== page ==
Remember when ”ER” delivered keen social critiques wrapped in satisfying drama? If you miss that medicine, you need a dose of director Akira Kurosawa’s Red Beard, a three-hour soap opera about a 19th-century Japanese clinic. We take the place’s initial pulse through the eyes of Yasumoto (Yuzo Kayama), an uptight young doctor who arrives thinking he’s there to observe but discovers he’s assigned as an intern indefinitely. He bristles at his seemingly brusque superior (Toshiro Mifune), whose nickname gives the movie its title and whose regulations appear harsh and arbitrary. But as Yasumoto learns the heartbreaking travails behind his penniless patients’ ailments, he begins to appreciate his boss’ strength and kindness (plus, the man can kick ass like a samurai M.D.).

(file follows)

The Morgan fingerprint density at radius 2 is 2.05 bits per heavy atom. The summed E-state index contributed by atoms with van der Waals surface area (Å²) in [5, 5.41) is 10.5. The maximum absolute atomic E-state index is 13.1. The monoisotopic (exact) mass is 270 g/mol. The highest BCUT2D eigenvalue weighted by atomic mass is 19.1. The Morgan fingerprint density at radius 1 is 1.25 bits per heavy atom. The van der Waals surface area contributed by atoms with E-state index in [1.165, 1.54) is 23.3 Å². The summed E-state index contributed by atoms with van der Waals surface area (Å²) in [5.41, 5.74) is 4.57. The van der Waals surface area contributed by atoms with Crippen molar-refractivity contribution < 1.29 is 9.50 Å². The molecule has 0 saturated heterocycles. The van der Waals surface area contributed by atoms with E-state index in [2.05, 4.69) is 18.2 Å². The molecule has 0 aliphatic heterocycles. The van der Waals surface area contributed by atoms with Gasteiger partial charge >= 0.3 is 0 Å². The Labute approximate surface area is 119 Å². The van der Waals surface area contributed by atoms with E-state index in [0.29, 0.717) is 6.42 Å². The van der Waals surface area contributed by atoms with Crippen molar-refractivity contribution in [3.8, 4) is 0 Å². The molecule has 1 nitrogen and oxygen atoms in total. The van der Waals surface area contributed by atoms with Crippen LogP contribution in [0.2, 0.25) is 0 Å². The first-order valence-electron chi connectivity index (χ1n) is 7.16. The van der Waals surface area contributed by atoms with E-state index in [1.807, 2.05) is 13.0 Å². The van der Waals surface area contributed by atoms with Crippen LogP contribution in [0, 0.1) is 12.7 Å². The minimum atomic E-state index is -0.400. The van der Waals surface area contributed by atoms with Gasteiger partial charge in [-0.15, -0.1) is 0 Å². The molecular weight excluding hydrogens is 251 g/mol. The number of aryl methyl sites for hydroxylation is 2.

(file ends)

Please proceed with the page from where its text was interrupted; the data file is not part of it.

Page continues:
The movie’s artistry isn’t news, but its restored audio-visual health is. Scrubbed clean of myriad nicks, transferred in anamorphic wide-screen (the flattened, telephoto lens compositions look more painterly than ever), remixed for stereo, and tricked out with a nourishing if pedantic commentary by scholar Stephen Prince, ”Red Beard” once again has the hold-me sheen of a newborn.